Highways England want a Grey Future for the Arun Valley: but the fight goes on.Above - overlay of Highways England mapping on to Google Earth: Credit Brian Drury Below - A walk through Binsted Village - the impact of the Grey Route
On 15th October Highways England announced their Preferred Route for the A27 Arundel Bypass to be the Grey Route.
This reckless 8km new road project would devastate Arundel, surrounding villages, beautiful countryside and impact severely on the tranquility, views and wildlife of the South Downs National Park. Highways England are driving us towards climate meltdown.
You can see how Highways England themselves present this damaging proposal, by clicking on this link: https://highwaysengland.co.uk/our-work/south-east/a27-arundel-bypass/
They had conducted a sham consultation packed with half-truths, gappy and dodgy data, to drive forward their agenda of spending as much taxpayers' money on this project as they can get away with.
In spite of that, 64% of respondents told Highways England that out of the options on offer they would prefer an online option with a short bypass or nothing at all, and most of them also said what they reallyi wanted was the Arundel Alternative - a more sustainable and far less damaging short bypass with a wide single carriageway, costing less than one-third of the cost of the Grey Route.
So what did Highways England do? They ignored public opinion and chose a route which only 7% of the community wanted. Highways England's plan, as they have put it to affected property owners, is:
- Statutory Consultation on the Grey Route with all stakeholders in 2021
- Development Consent Order application to be submitted in 2022
- Development Consent Order approval in 2023
- Construction of the proposed route to start in 2024 with a 3 year construction programme thereafter.
But the fight goes on. Why? This is a sledgehammer to smash an essential part of England's natural resource, beauty, heritage and rural community. It will lead to local species extinctions as it severs connected habitats of ancient woodland and wetlands housing 14 bat species, the UK's biggest surveyed dormouse population, and many more. It will only make the climate emergency worse.
Here's a drone shot of Binsted's 12th-century Grade II listed village church, still a hub that brings the villagers together for it's peaceful beauty - but the Grey Route heads straight towards it across the field and the valley, which it crosses on a raised viaduct just above the churchyard level and only about 25 metres away:
Here are maps of the route:
The fight goes on!
What you could lose
– The quality of the Ancient Woodland
– Villages and communities
– Arundel’s watermeadows
– Rare chalk streams
– Endangered species
– Historic parkland– Diverse wildlife
– Local business
– Carbon stores
– Beauty and tranquillityThe photos above show some of the beautiful areas that would be devastated by Highways England’s scheme. Top: the River Arun at Tortington, Middle: Madonna Pond, Binsted, Bottom: approaching the Rife Valley from Walberton.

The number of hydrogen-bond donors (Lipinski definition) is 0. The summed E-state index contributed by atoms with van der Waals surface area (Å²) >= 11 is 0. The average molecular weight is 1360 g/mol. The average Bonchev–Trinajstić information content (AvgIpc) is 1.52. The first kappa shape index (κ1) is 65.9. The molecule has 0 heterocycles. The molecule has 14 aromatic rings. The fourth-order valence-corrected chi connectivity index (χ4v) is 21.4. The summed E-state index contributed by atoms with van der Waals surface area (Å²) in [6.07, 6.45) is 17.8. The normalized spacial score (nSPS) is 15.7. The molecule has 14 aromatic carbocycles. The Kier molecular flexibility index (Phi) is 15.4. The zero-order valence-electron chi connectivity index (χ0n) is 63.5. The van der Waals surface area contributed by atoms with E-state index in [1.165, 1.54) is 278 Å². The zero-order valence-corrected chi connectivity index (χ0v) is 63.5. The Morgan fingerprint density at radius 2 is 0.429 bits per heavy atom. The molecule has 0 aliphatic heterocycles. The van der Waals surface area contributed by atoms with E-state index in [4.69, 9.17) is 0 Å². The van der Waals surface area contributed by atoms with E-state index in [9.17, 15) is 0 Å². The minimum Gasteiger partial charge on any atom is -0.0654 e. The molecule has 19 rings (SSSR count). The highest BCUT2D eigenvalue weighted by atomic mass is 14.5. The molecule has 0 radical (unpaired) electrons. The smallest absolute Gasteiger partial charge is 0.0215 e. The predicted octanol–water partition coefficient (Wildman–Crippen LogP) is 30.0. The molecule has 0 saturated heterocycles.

What’s the alternative?
Local residents are supporting a far less damaging solution called the Arundel Alternative - summary below, see next page on this site for more. The map below shows Highways England’s six route options, and the Arundel Alternative (yellow).In a nutshell: this is a 40mph wide-single carriageway, between the Ford Road roundabout and Crossbush junction. It has been designed to:– Avoid current pinch points
– Improve traffic flow
– Minimise carbon emissionsIt follows the same line as two of Highways England’s options, Beige and Cyan, which are expensive, 70mph dual carriageways that would increase traffic and cause great damage. By contrast, the 40mph Arundel Alternative is affordable and deliverable, and would meet traffic needs. It would have less impact on the town and surrounding communities, and protect the high-quality countryside. See 'How You Can Help' in the sidebar top right.
Seven reasons to support the Arundel Alternative
The Climate Crisis
The UK parliament has declared a climate and ecological emergency. Major new roads increase carbon emissions.
The Ecological Crisis
A dual carriageway would sever habitats and push wildlife species towards local extinction.
A major road scheme across the Arun Valley would increase flood risk.
‘Typically new roads lead to new journeys, filling up the additional space’ (National Infrastructure Commission).
Increased traffic from a 70mph, dual carriageway scheme at Arundel would increase delays at Fontwell, Worthing and Chichester.
The Arundel Alternative would allow traffic to flow without adding to congestion.
Keep Carbon Stored
We cannot afford to lose existing carbon stores like woodland and wetlands by destroying them with new roads.
Protect the Visitor Economy
Popular walks, views, wildlife and tourist businesses would be severely damaged by Highways England’s proposed dual carriageway options.
Economic and Planning Constraints
The Arundel Alternative is the most likely solution to be affordable economically, and to be acceptable to the Planning Inspectorate because it is less damaging.
The Arundel Alternative should be part of a low-emission, co-ordinated transport plan which would benefit everybody, including public transport, walking and cycling.
The photos above are: Top: View to Binsted Church from Scotland Lane; Middle: Boating on the Arun, south of Arundel; Bottom: View from Tortington to Arundel.
Watch this short video
produced by local people
about the Arun countryside at Binsted
We sang Climate Change Carols to Highways England at Christmas
Click here to download the trifold wordsheet